Meet the Food Guardians

jennylinford.co.uk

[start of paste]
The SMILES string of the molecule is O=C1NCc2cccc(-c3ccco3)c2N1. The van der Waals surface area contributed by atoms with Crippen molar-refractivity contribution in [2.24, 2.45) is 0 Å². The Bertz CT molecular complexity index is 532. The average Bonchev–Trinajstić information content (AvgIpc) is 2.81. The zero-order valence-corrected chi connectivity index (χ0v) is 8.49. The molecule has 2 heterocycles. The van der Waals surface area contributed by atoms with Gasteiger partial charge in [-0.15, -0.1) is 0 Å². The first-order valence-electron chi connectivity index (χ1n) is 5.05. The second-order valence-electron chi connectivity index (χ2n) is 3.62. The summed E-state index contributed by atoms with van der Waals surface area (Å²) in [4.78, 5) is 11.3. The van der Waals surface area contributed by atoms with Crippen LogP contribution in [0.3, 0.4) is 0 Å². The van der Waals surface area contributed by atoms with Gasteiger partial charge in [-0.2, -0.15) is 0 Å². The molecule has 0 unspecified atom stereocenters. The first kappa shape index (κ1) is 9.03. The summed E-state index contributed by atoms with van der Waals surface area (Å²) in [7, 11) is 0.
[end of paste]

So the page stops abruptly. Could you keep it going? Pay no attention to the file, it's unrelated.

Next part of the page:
Food guardians.pdf - Jenny Linford